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Mike Tyson and Evander Holyfield will be entering the ring as partners for their latest fight: Destigmatizing cannabis.
The boxing legends are using the infamous moment where Tyson bit a chunk of Holyfield’s ear off during their heavyweight title fight in 1997 to create “Holy Ears,” THC and Delta-8 THC-infused edibles that are shaped like bitten ears, which will launch in November through “TYSON 2.0,” the boxer’s cannabis company.
Tyson and Holyfield reunite under the newly formed Carma Holdings, which house TYSON 2.0 and Holyfield’s own cannabis line that will begin in 2023.
Tyson, who has been a cannabis advocate for some time, said it was his wife, Kiki’s, idea to have “Holy Ears” as a product.
“I said, ‘That’s awesome.’ Then, we played with it, we released it, it was an immediate success,” Tyson, who initially dropped the product as “Mike Bites,” told Fox News Digital. “It was immediate success, and so I was saying, ‘Why don’t Evander get involved too?’”
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Holyfield was admittedly a bit skeptical about the partnership. It is not that it had anything to do with Tyson personally but, like many others when it comes to the cannabis space, Holyfield was not educated on the products until he went searching for some answers.
“They said it’s about helping people,” Holyfield told Fox News Digital. “So I said, ‘I ain’t got no problem helping people.’ I didn’t know if it was something that I had to act like I was smoking reefer. I realized it is for helping somebody else. So the fact that [it was] something that helped somebody else, I was fine with that.”
“We’re happy to have Evander in. We wanted him in since the beginning when we launched this. It’s been great,” Chad Bronstein, Carma Holdings chairman and co-founder and president of TYSON 2.0, added.
Cannabis is a hot topic, especially since five states had proposals during the midterm elections to approve the legalization of recreational marijuana. Voters in Maryland and Missouri approved the legalization, while Arkansas, North Dakota and South Dakota rejected it.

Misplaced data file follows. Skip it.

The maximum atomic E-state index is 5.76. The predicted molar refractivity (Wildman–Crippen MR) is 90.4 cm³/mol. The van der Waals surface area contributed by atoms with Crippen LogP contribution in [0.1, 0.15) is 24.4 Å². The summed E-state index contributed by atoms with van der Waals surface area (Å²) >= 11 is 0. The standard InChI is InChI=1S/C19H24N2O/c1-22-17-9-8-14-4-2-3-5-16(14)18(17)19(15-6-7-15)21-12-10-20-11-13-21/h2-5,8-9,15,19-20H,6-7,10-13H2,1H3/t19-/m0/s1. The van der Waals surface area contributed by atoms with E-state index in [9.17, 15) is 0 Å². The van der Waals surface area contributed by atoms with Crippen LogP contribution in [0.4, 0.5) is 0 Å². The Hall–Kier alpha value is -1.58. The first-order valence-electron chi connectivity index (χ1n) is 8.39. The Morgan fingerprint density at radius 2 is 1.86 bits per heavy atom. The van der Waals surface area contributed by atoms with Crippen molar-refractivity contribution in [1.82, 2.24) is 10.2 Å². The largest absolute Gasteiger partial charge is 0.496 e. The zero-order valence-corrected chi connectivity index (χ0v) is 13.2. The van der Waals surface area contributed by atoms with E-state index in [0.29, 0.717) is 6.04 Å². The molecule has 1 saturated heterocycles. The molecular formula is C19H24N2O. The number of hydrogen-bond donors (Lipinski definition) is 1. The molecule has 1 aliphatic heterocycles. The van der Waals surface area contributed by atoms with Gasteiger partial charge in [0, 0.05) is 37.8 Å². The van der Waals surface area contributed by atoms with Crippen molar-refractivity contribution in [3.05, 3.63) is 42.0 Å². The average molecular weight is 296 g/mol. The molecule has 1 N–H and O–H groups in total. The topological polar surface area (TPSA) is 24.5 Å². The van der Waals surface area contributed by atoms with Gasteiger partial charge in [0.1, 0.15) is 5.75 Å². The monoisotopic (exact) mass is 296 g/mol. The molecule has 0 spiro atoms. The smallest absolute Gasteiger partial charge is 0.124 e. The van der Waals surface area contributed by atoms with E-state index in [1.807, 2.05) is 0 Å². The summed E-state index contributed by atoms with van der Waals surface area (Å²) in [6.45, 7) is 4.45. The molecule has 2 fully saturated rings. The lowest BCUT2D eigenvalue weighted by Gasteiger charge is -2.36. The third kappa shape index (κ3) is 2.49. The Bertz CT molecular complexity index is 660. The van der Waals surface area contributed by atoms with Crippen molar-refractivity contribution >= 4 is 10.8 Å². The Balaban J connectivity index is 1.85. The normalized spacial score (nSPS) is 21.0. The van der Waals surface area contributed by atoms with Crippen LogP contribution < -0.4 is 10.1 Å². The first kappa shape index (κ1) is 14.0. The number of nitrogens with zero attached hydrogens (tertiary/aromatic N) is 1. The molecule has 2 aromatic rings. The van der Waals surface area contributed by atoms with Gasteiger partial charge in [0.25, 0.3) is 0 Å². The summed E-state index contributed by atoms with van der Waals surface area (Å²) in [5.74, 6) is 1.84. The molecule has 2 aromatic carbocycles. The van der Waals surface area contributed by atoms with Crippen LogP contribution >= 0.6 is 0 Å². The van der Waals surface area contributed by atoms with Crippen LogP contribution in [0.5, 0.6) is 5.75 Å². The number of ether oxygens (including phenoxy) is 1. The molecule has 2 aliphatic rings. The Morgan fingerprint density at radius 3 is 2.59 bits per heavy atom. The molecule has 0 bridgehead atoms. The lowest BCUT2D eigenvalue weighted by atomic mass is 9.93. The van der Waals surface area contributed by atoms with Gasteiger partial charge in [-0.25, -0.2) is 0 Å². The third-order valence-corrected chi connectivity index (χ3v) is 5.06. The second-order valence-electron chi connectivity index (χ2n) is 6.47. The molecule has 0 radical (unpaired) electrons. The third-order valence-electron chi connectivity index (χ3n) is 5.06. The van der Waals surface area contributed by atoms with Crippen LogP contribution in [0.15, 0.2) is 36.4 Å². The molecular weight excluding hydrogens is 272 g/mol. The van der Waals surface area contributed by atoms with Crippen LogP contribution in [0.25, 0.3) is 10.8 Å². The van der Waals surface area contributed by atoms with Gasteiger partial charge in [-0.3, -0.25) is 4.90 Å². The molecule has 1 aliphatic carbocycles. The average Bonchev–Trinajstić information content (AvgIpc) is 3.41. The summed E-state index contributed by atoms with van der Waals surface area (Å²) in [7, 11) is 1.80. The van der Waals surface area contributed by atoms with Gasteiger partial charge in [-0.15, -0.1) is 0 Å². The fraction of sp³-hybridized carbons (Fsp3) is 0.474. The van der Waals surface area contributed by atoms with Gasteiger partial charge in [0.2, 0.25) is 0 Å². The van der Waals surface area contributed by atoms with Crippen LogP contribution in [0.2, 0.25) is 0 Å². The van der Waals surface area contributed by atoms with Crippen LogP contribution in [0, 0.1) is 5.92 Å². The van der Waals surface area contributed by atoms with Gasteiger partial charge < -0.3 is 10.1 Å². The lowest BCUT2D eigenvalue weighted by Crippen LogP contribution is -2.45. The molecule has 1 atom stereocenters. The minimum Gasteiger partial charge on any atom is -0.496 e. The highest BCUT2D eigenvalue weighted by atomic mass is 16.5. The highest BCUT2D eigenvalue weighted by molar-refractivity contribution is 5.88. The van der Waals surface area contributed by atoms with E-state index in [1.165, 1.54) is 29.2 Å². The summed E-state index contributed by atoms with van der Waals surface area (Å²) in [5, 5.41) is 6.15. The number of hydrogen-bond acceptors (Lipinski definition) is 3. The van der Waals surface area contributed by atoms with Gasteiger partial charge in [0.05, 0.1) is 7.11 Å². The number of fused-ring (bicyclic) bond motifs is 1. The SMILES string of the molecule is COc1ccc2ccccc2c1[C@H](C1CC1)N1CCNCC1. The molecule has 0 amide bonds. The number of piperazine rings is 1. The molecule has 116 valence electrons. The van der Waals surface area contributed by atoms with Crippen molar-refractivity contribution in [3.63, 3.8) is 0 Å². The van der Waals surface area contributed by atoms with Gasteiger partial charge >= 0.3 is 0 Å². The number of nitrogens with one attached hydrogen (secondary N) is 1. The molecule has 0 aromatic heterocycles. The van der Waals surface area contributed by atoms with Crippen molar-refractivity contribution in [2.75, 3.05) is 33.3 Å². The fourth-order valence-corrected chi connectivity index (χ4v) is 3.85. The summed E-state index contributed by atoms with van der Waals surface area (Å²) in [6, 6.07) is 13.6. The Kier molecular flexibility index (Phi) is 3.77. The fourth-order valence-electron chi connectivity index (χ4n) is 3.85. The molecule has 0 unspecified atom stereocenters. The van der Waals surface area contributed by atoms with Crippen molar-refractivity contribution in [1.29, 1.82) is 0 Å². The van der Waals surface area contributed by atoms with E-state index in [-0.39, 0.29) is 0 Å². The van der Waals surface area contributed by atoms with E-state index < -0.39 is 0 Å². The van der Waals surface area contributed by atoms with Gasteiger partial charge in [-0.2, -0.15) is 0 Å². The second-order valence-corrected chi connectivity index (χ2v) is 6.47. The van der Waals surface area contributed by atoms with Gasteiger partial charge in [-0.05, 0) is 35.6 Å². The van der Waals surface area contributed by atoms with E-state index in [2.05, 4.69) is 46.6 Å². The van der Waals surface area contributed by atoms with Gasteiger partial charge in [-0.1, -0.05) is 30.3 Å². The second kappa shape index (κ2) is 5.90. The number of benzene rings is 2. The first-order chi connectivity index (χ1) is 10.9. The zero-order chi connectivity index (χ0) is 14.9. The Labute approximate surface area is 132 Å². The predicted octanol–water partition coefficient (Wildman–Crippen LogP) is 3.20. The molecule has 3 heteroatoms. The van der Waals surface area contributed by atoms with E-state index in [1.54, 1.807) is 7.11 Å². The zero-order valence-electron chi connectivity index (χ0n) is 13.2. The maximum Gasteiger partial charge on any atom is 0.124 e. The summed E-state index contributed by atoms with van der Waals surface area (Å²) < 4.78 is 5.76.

“They just don’t get it yet. They don’t see it,” Tyson said. “They don’t agree with this situation. It’s going to run right over them and everybody they love. It’s just too powerful. It’s God, it’s divine, it’s cannabis.”
As he was educating himself, Holyfield saw that cannabis was helping Tyson.
“The point is anything helping somebody, why would someone want to step in the way when something is helping somebody else?” Holyfield questioned.
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In sports, policies on marijuana usage has been relaxed to a degree, though it is still a banned substance on the United States Anti-Doping Agency list.
However, the NFL announced earlier this year they will be investigating the effects of cannabis on pain management and neuroprotection from concussions to their football players. MLB struck a deal with a CBD brand as the first U.S. sports league with an official cannabis partner. Additionally, the NBA extended its policy to no longer test players for cannabis, which has been the case since 2020 when the league shut down due to the pandemic.
While these are the biggest organizations in U.S. sports, there is more work to be done. It may not be tested as hard, but Tyson knows athletes are still wary to be as front-facing with cannabis use because of the general thought about it.
“It talks for itself. The athletes know it speaks for itself,” Tyson said of his products. “They just don’t want to come out and hurt a contract or whatever they do because of the cannabis, and it’s not legal. But once it has that federal stamp of approval, what can I say? We can go anywhere. Sky is the limit.”
Bronstein added, “I do believe we have a path to same thinking and federal legalization. When you look at what we’re doing, we’re destigmatizing it. You’re trying to destigmatize it. That’s what Mike’s been lending his voice to. I think it’s getting more and more accepted. And when COVID happened, it was really accepted when it was deemed an essential and that you can’t go anywhere except the grocery store and you can buy weed. So that was kind of a pretty big turning point for us.”
‘Holy Ears’ Can Curb Anxiety
As a boxer, Holyfield mentioned the anxiety levels he would get to once he got in the ring during fights. He was not allowed to then, but if something like “Holy Ears” was available, he suggested it may have been something to help quiet the nerves.
“When it comes down to anxiety attacks, when I get in that ring, it’s kinda hard to breathe,” Holyfield said. “But if there’s something that helps me, why would somebody say, ‘No, you can’t do that’ if it’s going to help you?
“I found that marijuana helps a lot of different things. …I don’t want to be a part of something that tears people down but helps them.”
TYSON 2.0 is in 25 states as well as Canada. “Ric Flair Drip,” WWE Hall of Famer Ric Flair’s cannabis company which Carma Holdings also has under its umbrella, is in 15 states right now. Eventually, Bronstein believes this can have an international reach.
“It’s about education,” he said. “[Evander] went out and did his due diligence. Ric Flair never smoked weed until he started Ric Flair Drip. He stopped taking Xanax and Ambien. He’ll tell you that straight up. So it’s education. It’s opening your mind and eyes to something and learning why it helps people and how it can help you.”
Although no longer in the ring, Tyson knows that cannabis would have been a huge help for him back in his prime.
“If I was on cannabis, I would’ve never bit his ear!” Tyson said to Holyfield.
This article was contributed by Scott Thompson of Fox News Digital.